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Scierka highlights link between depression and peripheral arterial disease outcomes

A meta-analysis of 119,123 patients with peripheral arterial disease (PAD) demonstrates that depressive symptoms were associated with a 24% increased risk of all-cause mortality.

Led by Vascular Medicine Outcomes Program T32 Vascular Outcome Researcher Lindsey Scierka, MD, MPH, the study deepens our current understanding of the link between PAD and mental health, the researchers suggest.

The results were published on September 28 in the Affective Disorders Diary.

A lifelong Connecticut native, Scierka is dedicated to conducting impactful research on patient-centered outcomes. Working in the Cardiovascular Medicine Section has been a fantastic opportunity to see excellence in research and clinical practice in action.

As a T32 research fellow, she explored the relationship between sexual and psychosocial factors (including mental health, obesity, and menopause) with outcomes for patients with PAD to identify new targets for future interventions. She was exposed to the differences in clinical presentations between men and women at the Yale Peripheral Vascular Clinic, with women often presenting at older ages with greater mental health burden. She wanted to learn more about potential biological and psychosocial mechanisms that might contribute to gender differences in peripheral artery disease (PAD), which prompted her next independent research project, “Age of Menopause and Incident Peripheral Artery Disease Admissions for Women in the Atherosclerosis Risk in Communities Study (ARIC).

“At this pivotal time in my career, I had the incredible good fortune to work with the Vascular Medicine Outcomes Research Program as the first Vascular Outcomes T32 Fellow under the mentorship of Drs. Kim Smolderen and Carlos Mena-Hurtado,” Scierka said.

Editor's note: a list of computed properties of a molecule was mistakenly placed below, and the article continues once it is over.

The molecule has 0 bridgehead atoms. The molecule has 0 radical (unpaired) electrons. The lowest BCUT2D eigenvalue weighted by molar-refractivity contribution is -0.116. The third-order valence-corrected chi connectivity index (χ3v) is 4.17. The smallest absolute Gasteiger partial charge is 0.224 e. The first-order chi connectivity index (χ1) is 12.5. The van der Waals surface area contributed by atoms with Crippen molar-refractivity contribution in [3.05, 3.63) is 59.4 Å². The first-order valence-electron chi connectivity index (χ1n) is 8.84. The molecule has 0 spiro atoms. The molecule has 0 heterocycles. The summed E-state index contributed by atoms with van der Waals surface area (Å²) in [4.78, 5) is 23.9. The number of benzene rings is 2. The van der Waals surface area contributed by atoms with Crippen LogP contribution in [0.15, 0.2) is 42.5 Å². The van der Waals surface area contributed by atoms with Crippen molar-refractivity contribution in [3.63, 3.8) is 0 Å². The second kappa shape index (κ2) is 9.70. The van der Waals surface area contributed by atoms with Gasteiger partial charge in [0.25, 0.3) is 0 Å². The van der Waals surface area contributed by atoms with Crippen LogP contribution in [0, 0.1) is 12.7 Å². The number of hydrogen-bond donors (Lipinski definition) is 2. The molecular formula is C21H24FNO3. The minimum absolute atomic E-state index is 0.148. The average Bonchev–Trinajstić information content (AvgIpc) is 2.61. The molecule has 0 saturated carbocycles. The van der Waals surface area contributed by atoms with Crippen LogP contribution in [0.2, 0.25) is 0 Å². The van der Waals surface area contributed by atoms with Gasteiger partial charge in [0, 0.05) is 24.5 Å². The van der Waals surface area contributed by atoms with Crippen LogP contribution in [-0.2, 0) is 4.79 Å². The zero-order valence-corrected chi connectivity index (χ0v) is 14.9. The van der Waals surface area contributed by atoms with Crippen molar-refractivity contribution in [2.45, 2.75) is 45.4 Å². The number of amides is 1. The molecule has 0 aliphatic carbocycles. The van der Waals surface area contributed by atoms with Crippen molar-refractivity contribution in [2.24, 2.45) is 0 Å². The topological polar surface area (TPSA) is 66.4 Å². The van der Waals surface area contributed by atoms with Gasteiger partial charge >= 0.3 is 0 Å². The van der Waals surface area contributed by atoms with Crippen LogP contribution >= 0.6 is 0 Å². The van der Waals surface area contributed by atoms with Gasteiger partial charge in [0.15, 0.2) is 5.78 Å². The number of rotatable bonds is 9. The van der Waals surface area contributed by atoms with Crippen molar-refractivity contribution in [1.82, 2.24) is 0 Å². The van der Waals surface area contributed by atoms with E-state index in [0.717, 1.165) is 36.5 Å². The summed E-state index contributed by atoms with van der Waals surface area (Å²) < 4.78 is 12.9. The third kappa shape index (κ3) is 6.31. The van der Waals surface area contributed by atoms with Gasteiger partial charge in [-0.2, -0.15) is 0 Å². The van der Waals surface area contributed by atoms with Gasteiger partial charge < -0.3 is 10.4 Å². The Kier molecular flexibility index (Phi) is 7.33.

“Working with them not only provided me with the fundamental research skills needed to conduct high-quality outcome research, but I also learned the importance of incorporating the patient perspective at every step of the process. research – from project design to results.This ensures that we conduct truly patient-centered research and that our results will have a positive impact on the populations we serve.

When she’s not in the office, Scierka enjoys biking the Farmington Canal and tasting wines at Connecticut’s various vineyards. She also enjoys cooking for her family and friends using fresh, seasonal ingredients from local farms and small businesses.

“Looking beyond traditional risk factors for PAD like hypertension and smoking is key to understanding the complex risk profiles of our patients. The incidence and outcome of PAD are influenced by a variety of biological and psychosocial factors, including social determinants of health, gender and gender-based factors, and mental health comorbidities that must be addressed in order to provide care. complete vascular to this vulnerable population,” she said. said.

“My overall goal is a career as an academic cardiologist where I can continue my work in outcome research while providing compassionate patient care. I hope to develop new therapeutic interventions to address the complex biological and psychosocial factors that affect patients to improve outcomes for people with vascular disease.

In November, Scierka will present three posters at the American Heart Association scientific sessions in November 2022, “Health Status Profiles in Patients with New or Worening Peripheral Artery Disease Symptoms and One-Year Hospitalization Risk”, “Comorbid Obesity in Sicular Peripheral Artery Disease: A Modifiable Factor Associated with Health Status” and “Integrating Mental Health Screening into a Health System for Measurement-Based Care of Patients with Peripheral Arterial Disease”.